7th October 2021

New consumer vulnerability guide

A new guide to help businesses look after the interests of potentially vulnerable consumers has been launched.

By JTS Staff
Journal of Trading Standards' in-house team
There needs to be more of a push for businesses to help to identify vulnerability, to ensure that people get a fair deal, whatever they're doing

With consumers of all types and in all corners of the UK facing a rising tide of scams, Business Companion – a free service provided by CTSI on behalf of the Department for Business, Energy and Industrial Strategy – has published a new information resource to help businesses identify and assist vulnerable consumers.

Consumer vulnerability: A guide to identifying consumers who may be vulnerable’ consists of practical information and guidance designed to help staff spot consumers who may be at risk of being treated unfairly.

It outlines the reasons why a consumer may find themselves in a vulnerable situation, explains the different types of vulnerability, and provides useful resources such as a checklist to make sure such consumers are given support.

CTSI Lead Officer for Consumer Advice and Education, and Head of the National Trading Standards Scams Team, Louise Baxter, wrote the guidance. “We have seen fraud on the rise during the pandemic, so we started a campaign about how we can access those particularly vulnerable consumers,” she said. “People are not always aware that they’re vulnerable, so getting those messages to land is difficult.

“There needs to be more of a push for businesses to help to identify vulnerability, to ensure that people get a fair deal, whatever they’re doing. More people are likely to be vulnerable because of the lockdowns and potentially the mental health pandemic we’re going to get after that.”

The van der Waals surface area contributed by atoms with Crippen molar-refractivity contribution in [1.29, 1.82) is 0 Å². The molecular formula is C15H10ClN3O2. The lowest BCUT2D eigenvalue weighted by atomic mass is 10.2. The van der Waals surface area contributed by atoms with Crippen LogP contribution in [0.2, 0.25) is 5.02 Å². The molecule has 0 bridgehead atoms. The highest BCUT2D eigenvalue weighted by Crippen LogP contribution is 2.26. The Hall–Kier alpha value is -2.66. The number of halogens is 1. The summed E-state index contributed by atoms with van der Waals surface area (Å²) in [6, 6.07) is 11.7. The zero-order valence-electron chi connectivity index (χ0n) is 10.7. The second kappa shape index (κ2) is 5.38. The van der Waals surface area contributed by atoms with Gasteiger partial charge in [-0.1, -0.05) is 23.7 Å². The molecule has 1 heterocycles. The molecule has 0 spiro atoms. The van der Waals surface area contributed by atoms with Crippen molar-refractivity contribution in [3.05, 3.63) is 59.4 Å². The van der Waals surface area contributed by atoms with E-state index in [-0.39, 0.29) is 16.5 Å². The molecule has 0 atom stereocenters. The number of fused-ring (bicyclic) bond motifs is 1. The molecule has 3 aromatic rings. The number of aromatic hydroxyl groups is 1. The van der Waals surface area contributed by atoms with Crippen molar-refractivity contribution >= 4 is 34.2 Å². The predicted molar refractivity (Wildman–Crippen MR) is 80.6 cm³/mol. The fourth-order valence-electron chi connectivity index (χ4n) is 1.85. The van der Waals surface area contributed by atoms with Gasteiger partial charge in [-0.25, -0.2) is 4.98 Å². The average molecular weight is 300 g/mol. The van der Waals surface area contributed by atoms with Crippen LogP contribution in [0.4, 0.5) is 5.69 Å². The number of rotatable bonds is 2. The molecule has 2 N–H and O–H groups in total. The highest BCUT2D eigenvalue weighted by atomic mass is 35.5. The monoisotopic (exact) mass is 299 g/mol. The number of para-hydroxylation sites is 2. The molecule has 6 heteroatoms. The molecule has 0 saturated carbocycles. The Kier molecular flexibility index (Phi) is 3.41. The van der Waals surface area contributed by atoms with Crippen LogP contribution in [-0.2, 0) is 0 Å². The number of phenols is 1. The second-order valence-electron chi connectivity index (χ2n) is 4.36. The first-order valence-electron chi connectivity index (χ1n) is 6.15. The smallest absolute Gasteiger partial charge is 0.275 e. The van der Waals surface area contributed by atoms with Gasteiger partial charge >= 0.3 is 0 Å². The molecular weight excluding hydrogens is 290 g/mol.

One of the main focuses of the guidance is explaining how vulnerability is something that can apply to everyone at different times, as a result either of their personal circumstances, or the context of the market in which they are making a purchasing decision.

As Baxter explained: “There’s situational vulnerability; you could be vulnerable to falling for a scam due to bereavement, which more people are going to be struggling with, or loss of financial status. There’s also marketplace vulnerability. We’re expecting people to go ‘from bricks to clicks’ overnight, but with no training or education on how to shop safely.”

The guide was launched at last week’s CTSI Symposium, in which a panel of experts offered their views during a Plenary session entitled ‘Unprecedented times: Consumer vulnerability in a changing world.’

One of the panel speakers, Elisabeth Costa, Senior Director of Policy and Partnerships at the Behavioural Insights Team, said that in many cases, getting to grips with how consumers behave can help to tackle vulnerability and make business treat their customers more fairly. “A lot of the failures we see in consumer markets have behavioural roots,” she said. “When we think about things like why consumers don’t engage with terms and conditions and online privacy notices, you can trace that back to information overload, choice overload in attention.

“These are all behavioural biases and driven by how people are making decisions, which is interesting, not only to understand the root of the problem, but it also gives us some clues as to how we might solve these problems.”

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